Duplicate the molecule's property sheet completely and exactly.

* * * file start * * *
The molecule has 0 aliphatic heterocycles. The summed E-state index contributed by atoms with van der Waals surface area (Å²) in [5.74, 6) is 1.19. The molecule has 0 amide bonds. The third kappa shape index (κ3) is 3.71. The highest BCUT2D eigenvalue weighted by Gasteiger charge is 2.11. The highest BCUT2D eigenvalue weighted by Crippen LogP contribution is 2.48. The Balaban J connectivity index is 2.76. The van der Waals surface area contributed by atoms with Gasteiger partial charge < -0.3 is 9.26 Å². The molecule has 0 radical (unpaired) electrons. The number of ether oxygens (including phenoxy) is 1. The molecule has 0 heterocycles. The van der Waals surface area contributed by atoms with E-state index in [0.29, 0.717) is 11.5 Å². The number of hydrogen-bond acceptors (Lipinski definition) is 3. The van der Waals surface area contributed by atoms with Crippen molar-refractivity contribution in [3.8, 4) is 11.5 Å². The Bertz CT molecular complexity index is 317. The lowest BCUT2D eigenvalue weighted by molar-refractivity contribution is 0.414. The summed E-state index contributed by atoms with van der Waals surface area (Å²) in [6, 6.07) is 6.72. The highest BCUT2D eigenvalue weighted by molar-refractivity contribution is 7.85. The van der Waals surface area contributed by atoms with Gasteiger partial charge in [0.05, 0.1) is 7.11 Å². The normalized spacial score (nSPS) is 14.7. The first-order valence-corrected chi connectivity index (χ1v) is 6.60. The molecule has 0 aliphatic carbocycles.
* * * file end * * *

The molecule has 0 aliphatic heterocycles. The summed E-state index contributed by atoms with van der Waals surface area (Å²) in [5.74, 6) is 1.19. The molecule has 0 amide bonds. The third kappa shape index (κ3) is 3.71. The highest BCUT2D eigenvalue weighted by Gasteiger charge is 2.11. The highest BCUT2D eigenvalue weighted by Crippen LogP contribution is 2.48. The Balaban J connectivity index is 2.76. The van der Waals surface area contributed by atoms with Gasteiger partial charge < -0.3 is 9.26 Å². The molecule has 0 radical (unpaired) electrons. The number of ether oxygens (including phenoxy) is 1. The molecule has 0 heterocycles. The van der Waals surface area contributed by atoms with E-state index in [0.29, 0.717) is 11.5 Å². The number of hydrogen-bond acceptors (Lipinski definition) is 3. The van der Waals surface area contributed by atoms with Crippen molar-refractivity contribution in [3.8, 4) is 11.5 Å². The Bertz CT molecular complexity index is 317. The lowest BCUT2D eigenvalue weighted by molar-refractivity contribution is 0.414. The summed E-state index contributed by atoms with van der Waals surface area (Å²) in [6, 6.07) is 6.72. The highest BCUT2D eigenvalue weighted by molar-refractivity contribution is 7.85. The van der Waals surface area contributed by atoms with Gasteiger partial charge in [0.05, 0.1) is 7.11 Å². The normalized spacial score (nSPS) is 14.7. The first-order valence-corrected chi connectivity index (χ1v) is 6.60. The molecule has 0 aliphatic carbocycles.